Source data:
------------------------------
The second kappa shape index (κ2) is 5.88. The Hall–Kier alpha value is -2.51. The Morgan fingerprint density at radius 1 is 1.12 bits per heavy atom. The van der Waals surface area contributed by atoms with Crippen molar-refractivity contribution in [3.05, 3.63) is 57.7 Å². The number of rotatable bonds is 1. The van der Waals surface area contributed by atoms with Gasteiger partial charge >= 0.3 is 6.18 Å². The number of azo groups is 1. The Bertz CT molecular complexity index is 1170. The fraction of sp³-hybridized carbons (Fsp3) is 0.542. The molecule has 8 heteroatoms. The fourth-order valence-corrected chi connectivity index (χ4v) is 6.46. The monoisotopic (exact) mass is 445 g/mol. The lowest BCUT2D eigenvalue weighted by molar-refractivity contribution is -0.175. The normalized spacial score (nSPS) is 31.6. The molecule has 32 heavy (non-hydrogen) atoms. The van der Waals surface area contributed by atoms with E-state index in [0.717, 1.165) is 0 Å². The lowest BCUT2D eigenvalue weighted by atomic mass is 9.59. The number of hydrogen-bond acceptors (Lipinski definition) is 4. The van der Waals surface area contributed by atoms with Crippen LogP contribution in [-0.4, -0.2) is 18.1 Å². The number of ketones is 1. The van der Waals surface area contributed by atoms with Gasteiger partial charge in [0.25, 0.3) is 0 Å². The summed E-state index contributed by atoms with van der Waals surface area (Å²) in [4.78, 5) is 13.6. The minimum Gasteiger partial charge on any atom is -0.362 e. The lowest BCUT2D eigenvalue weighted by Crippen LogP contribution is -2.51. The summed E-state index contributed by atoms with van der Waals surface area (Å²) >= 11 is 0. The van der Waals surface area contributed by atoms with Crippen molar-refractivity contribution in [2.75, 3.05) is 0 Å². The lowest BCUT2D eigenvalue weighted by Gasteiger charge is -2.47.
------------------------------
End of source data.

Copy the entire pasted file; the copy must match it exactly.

The second kappa shape index (κ2) is 5.88. The Hall–Kier alpha value is -2.51. The Morgan fingerprint density at radius 1 is 1.12 bits per heavy atom. The van der Waals surface area contributed by atoms with Crippen molar-refractivity contribution in [3.05, 3.63) is 57.7 Å². The number of rotatable bonds is 1. The van der Waals surface area contributed by atoms with Gasteiger partial charge >= 0.3 is 6.18 Å². The number of azo groups is 1. The Bertz CT molecular complexity index is 1170. The fraction of sp³-hybridized carbons (Fsp3) is 0.542. The molecule has 8 heteroatoms. The fourth-order valence-corrected chi connectivity index (χ4v) is 6.46. The monoisotopic (exact) mass is 445 g/mol. The lowest BCUT2D eigenvalue weighted by molar-refractivity contribution is -0.175. The normalized spacial score (nSPS) is 31.6. The molecule has 32 heavy (non-hydrogen) atoms. The van der Waals surface area contributed by atoms with E-state index in [0.717, 1.165) is 0 Å². The lowest BCUT2D eigenvalue weighted by atomic mass is 9.59. The number of hydrogen-bond acceptors (Lipinski definition) is 4. The van der Waals surface area contributed by atoms with Crippen LogP contribution in [-0.4, -0.2) is 18.1 Å². The number of ketones is 1. The van der Waals surface area contributed by atoms with Gasteiger partial charge in [0.25, 0.3) is 0 Å². The summed E-state index contributed by atoms with van der Waals surface area (Å²) in [4.78, 5) is 13.6. The minimum Gasteiger partial charge on any atom is -0.362 e. The lowest BCUT2D eigenvalue weighted by Crippen LogP contribution is -2.51. The summed E-state index contributed by atoms with van der Waals surface area (Å²) >= 11 is 0. The van der Waals surface area contributed by atoms with Crippen molar-refractivity contribution in [2.75, 3.05) is 0 Å². The lowest BCUT2D eigenvalue weighted by Gasteiger charge is -2.47.